Managing a micro-business has its advantages. I make all the decisions and I get all the micro-money. One disadvantage is there's no one to talk to. So, I talk to my cats. They show only minimal interest, being cats, but sometimes I use them as a sounding board. And when they suffer from insomnia, I tell them stories such as the following.
I'd always pictured conventions – I mean conferences – through the lens of Ralph Kramden on The Honeymooners: mostly a lot of drinking with fellow Raccoon Lodge members from all across the country. Once again, cold hard reality disappoints. Conferences are a lot less fun that you might imagine.
In June, I attended Bulldog Reporter's Media Relations Summit 2007 in Washington, D.C. It had been a long time since I experienced a conference as an attendee instead of a worker. Attendees totally have it knocked. All they have to do is spend a small fortune in conference fees, endure the post 9/11 air travel gauntlet, choke down mediocre hotel luncheons, and stay awake during sessions of uneven quality.
I came away with information of varying degrees of utility, a nice zippered bag, a giant paper-crammed binder I will never open, and a whole bunch of giveaway pens. I like pens.
The Bulldog happened at the Marriott Wardman Park Hotel, which appears to be a series of unrelated buildings connected together by demented contractors. The place embodies the word "sprawling," accommodating several conferences simultaneously. I sat through a half day of fascinating sessions on dementia before I realized I was missing the PR conference.
I came away with a better appreciation for social media, blogging, and immersive "metaverse" environments such as Second Life. (If you ever want to hang out there with me, look for a naked furry named "Norm.")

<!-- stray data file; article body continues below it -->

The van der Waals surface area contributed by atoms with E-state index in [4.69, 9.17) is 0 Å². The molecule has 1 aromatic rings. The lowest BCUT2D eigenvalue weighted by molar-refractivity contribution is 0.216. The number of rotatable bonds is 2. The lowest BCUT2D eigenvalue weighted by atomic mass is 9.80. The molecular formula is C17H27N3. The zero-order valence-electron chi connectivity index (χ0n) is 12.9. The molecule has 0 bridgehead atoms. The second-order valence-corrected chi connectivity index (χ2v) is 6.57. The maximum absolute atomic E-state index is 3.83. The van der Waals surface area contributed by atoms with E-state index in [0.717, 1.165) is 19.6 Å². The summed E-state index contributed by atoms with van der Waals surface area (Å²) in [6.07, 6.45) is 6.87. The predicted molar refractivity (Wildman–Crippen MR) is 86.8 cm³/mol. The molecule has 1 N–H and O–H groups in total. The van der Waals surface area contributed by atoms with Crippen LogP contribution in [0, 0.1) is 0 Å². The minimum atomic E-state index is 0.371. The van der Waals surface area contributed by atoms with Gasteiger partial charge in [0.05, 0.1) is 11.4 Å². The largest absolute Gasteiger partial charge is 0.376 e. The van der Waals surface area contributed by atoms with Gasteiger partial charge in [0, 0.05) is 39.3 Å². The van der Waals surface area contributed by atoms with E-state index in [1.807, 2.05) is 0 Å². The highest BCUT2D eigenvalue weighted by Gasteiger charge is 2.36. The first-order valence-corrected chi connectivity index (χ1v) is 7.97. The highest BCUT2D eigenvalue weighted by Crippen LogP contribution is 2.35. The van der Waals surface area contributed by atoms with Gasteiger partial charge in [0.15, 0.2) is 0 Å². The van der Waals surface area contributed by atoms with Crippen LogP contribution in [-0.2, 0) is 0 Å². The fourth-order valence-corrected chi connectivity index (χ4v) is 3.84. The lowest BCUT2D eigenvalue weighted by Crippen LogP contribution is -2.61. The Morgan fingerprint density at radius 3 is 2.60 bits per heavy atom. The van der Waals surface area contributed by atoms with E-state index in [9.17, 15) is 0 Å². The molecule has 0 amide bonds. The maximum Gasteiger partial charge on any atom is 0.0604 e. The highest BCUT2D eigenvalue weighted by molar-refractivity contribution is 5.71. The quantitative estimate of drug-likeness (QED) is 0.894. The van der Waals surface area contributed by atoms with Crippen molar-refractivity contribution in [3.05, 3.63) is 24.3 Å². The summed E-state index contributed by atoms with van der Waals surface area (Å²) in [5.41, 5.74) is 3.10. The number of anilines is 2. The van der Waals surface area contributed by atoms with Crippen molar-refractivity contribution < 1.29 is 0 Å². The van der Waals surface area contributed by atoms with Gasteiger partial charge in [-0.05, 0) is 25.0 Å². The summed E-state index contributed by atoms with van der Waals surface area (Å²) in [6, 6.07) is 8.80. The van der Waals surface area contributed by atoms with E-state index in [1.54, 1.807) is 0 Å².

I also learned that there are a whole passel of "wires" you can use to distribute your news releases. There's PR Newswire, Marketwire, Medialink, Business Wire, PrimeNewswire, HighWire, GuyWire, and MarkMcGwire. All of them gave out very nice pens.
As with every conference in my experience, I left with more questions than answers.
• Did you ever notice that everyone you meet at a conference seems to be younger and smarter than you with a better job at a cooler company?
• What did people do to look important before they had cell phones, PCs, and Blackberries to fiddle with?
• How do the exhibitors in their cheesy booths just outside the main conference hall keep from cutting their own throats from sheer boredom?
• Why don't I ever win any of those I-Pod drawings?
I also observed the decidedly mixed grill of those at the conference including:
• The old pros wearing suits desperately trying to hang on,
• The high energy types who already know everything and apparently don't need to be there,
• The exhibitors, desperate for eye contact, watching you eyeing the giveaways which you hope to grab without having to talk to them, even as they wish you'd take more of their crap away so they don't have to lug it home, and
• The folks working the conference, handing out tote bags, checking AV equipment, and smiling as they not so secretly wish everyone would just go home and leave them alone.
The hotel staff especially amazes me at these events; serving hundreds of salads, entrees, and desserts with cool efficiency; herding the conference goers into and out of meeting rooms; all the while pretending not to hear table talk about immigration reform.
Long after you return home, a conference continues to make an impact on your working life. Everyday I'm reminded what a fool I was for tossing my business cards into all those fishbowls for all those I-Pod drawings. Extremely friendly exhibitors call me regularly, offering free demonstrations of their amazing newswire services.
If I needed a newswire – and I don't – choosing one would be tough. They all have such nice pens.
I like pens too... Really, they're good for jotting stuff down which makes you look more important than all those a**holes with PDAs because you come off as eccentric. And before people had those toys to make them look important, they had to spend their time in a concession area, looking like they didn't need to talk to anyone, smoking nice cigars and drinking expensive scotch.